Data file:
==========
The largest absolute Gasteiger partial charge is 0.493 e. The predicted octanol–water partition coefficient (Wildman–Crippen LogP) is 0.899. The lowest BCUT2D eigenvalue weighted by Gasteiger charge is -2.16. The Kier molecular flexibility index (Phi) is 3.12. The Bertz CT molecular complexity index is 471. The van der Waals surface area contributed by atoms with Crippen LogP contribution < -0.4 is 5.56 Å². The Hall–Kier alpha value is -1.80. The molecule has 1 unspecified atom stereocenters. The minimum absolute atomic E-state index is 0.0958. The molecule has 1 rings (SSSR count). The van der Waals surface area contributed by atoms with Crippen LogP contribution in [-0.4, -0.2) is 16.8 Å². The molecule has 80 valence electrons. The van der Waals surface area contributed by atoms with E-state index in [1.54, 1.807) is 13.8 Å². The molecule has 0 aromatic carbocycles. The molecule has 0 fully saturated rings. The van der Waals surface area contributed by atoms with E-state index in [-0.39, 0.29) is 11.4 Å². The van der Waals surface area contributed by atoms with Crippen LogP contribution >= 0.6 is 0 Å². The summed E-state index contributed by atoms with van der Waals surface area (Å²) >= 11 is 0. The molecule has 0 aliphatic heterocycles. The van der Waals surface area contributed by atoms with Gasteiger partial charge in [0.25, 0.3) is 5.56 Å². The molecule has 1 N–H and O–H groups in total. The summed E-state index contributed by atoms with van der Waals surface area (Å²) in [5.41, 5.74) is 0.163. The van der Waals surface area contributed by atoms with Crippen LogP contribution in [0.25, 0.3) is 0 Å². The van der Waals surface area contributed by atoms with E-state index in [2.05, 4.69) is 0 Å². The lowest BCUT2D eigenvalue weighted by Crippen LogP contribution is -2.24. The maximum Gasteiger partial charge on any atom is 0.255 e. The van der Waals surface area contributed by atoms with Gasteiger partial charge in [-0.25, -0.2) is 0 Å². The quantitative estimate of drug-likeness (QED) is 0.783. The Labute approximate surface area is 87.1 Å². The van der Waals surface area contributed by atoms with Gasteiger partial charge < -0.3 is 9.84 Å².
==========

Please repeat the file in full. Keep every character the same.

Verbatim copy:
The largest absolute Gasteiger partial charge is 0.493 e. The predicted octanol–water partition coefficient (Wildman–Crippen LogP) is 0.899. The lowest BCUT2D eigenvalue weighted by Gasteiger charge is -2.16. The Kier molecular flexibility index (Phi) is 3.12. The Bertz CT molecular complexity index is 471. The van der Waals surface area contributed by atoms with Crippen LogP contribution < -0.4 is 5.56 Å². The Hall–Kier alpha value is -1.80. The molecule has 1 unspecified atom stereocenters. The minimum absolute atomic E-state index is 0.0958. The molecule has 1 rings (SSSR count). The van der Waals surface area contributed by atoms with Crippen LogP contribution in [-0.4, -0.2) is 16.8 Å². The molecule has 80 valence electrons. The van der Waals surface area contributed by atoms with E-state index in [1.54, 1.807) is 13.8 Å². The molecule has 0 aromatic carbocycles. The molecule has 0 fully saturated rings. The van der Waals surface area contributed by atoms with E-state index in [-0.39, 0.29) is 11.4 Å². The van der Waals surface area contributed by atoms with Crippen LogP contribution >= 0.6 is 0 Å². The summed E-state index contributed by atoms with van der Waals surface area (Å²) >= 11 is 0. The molecule has 0 aliphatic heterocycles. The van der Waals surface area contributed by atoms with Gasteiger partial charge in [0.25, 0.3) is 5.56 Å². The molecule has 1 N–H and O–H groups in total. The summed E-state index contributed by atoms with van der Waals surface area (Å²) in [5.41, 5.74) is 0.163. The van der Waals surface area contributed by atoms with Crippen LogP contribution in [0.25, 0.3) is 0 Å². The van der Waals surface area contributed by atoms with E-state index in [2.05, 4.69) is 0 Å². The lowest BCUT2D eigenvalue weighted by Crippen LogP contribution is -2.24. The maximum Gasteiger partial charge on any atom is 0.255 e. The van der Waals surface area contributed by atoms with Gasteiger partial charge in [-0.25, -0.2) is 0 Å². The quantitative estimate of drug-likeness (QED) is 0.783. The Labute approximate surface area is 87.1 Å². The van der Waals surface area contributed by atoms with Gasteiger partial charge < -0.3 is 9.84 Å².